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‘Top secret’ files found in search at Trump estate

‘Sensitive compartmented information’ also recovered by Compiled by Democrat-Gazette Staff From Wire Reports | August 13, 2022 at 8:19 a.m.
This receipt for property that was seized during the search at former President Donald Trump’s Mar-a-Lago estate was among documents released Friday. (AP/Jon Elswick)


WASHINGTON -- The FBI recovered "top secret" and even more sensitive documents from former President Donald Trump's Mar-a-Lago estate in Florida, according to court papers released Friday after a federal judge unsealed the warrant that authorized the search this week.

A property receipt unsealed by the court shows FBI agents took 11 sets of classified records from the estate during a search Monday.

The seized records include some marked not only top secret but also "sensitive compartmented information," a special category meant to protect the nation's most important secrets that if revealed publicly could cause "exceptionally grave" damage to U.S. interests. The court records did not provide specific details about information the documents might contain.

The warrant says federal agents were investigating potential violations of three different federal laws, including one that governs gathering, transmitting or losing defense information under the Espionage Act. The other statutes address the concealment, mutilation or removal of records and the destruction, alteration or falsification of records in federal investigations.

The property receipt also shows federal agents collected other potential presidential records, including the order pardoning Trump ally Roger Stone, a "leatherbound box of documents" and information about the "President of France." A binder of photos, a handwritten note, "miscellaneous secret documents" and "miscellaneous confidential documents" were also seized in the search.

Trump's attorney, Christina Bobb, who was present at Mar-a-Lago when the agents conducted the search, signed two property receipts -- one that was two pages long and another that is a single page.

[REDACTED DOCUMENTS: Click here to read the Mar-a-Lago search documents » arkansasonline.com/813documents/]

In a statement earlier Friday, Trump claimed that the documents seized by agents were "all declassified," and argued that he would have turned them over if the Justice Department had asked.

While incumbent presidents generally have the power to declassify information, that authority lapses as soon as they leave office and it was not clear whether the documents in question have been declassified. And even an incumbent's powers to declassify may be limited regarding secrets dealing with nuclear weapons programs, covert operations and operatives and some data shared with allies.

Trump kept possession of the documents despite multiple requests from agencies, including the National Archives, to turn over presidential records in accordance with federal law.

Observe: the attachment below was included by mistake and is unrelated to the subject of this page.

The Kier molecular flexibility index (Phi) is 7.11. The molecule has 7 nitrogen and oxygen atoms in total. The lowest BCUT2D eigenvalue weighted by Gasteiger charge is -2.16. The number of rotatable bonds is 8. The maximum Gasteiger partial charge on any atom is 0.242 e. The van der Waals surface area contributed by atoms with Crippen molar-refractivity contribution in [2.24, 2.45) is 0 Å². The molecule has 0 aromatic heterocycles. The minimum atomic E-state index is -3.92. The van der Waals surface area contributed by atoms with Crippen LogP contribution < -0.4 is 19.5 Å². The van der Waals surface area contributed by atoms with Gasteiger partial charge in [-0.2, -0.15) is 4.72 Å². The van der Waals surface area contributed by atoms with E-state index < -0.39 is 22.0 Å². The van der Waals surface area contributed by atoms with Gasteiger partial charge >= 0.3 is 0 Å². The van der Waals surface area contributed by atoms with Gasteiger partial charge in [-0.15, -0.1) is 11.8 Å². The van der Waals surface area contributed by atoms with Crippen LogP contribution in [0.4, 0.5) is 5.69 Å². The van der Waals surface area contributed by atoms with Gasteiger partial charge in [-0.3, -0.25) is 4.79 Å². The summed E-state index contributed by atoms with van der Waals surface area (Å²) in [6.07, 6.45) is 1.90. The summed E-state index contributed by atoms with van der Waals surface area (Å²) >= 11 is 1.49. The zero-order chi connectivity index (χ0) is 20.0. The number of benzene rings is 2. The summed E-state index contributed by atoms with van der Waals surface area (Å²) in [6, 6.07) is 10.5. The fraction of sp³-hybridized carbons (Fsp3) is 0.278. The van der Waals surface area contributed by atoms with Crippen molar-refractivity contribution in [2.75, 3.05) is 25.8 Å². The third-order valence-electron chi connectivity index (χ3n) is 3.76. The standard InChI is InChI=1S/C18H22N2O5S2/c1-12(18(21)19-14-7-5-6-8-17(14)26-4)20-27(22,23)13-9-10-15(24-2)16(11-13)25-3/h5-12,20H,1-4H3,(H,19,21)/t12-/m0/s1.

The Mar-a-Lago search warrant served Monday was part of an ongoing Justice Department investigation into the discovery of classified White House records recovered from Trump's home earlier this year. The Archives had asked the department to investigate after saying 15 boxes of records it retrieved from the estate included classified records.

It remains unclear whether the Justice Department moved forward with the warrant simply as a means to retrieve the records or as part of a wider criminal investigation or attempt to prosecute the former president. Multiple federal laws govern the handling of classified information, with both criminal and civil penalties, as well as presidential records.

U.S. Magistrate Judge Bruce Reinhart, the same judge who signed off on the search warrant, unsealed the warrant and property receipt Friday at the request of the Justice Department after Attorney General Merrick Garland declared there was "substantial public interest in this matter," and Trump said he backed the warrant's "immediate" release. The Justice Department told the judge Friday afternoon that Trump's lawyers did not object to the proposal to make it public.

The Justice Department's request was striking because such warrants traditionally remain sealed during a pending investigation. But the department appeared to recognize that its silence since the search had created a vacuum for attacks by Trump and his allies, and felt that the public was entitled to the FBI's side about what prompted Monday's action at the former president's home.

The information was released as Trump is possibly preparing for another run for the White House. During his 2016 campaign, he pointed frequently to an FBI investigation into his Democratic opponent, Hillary Clinton, over whether she mishandled classified information.

To obtain a search warrant, federal authorities must prove to a judge that probable cause exists to believe that a crime was committed. Garland said he personally approved the warrant, a decision he said the department did not take lightly given that standard practice where possible is to select less intrusive tactics than a search of one's home.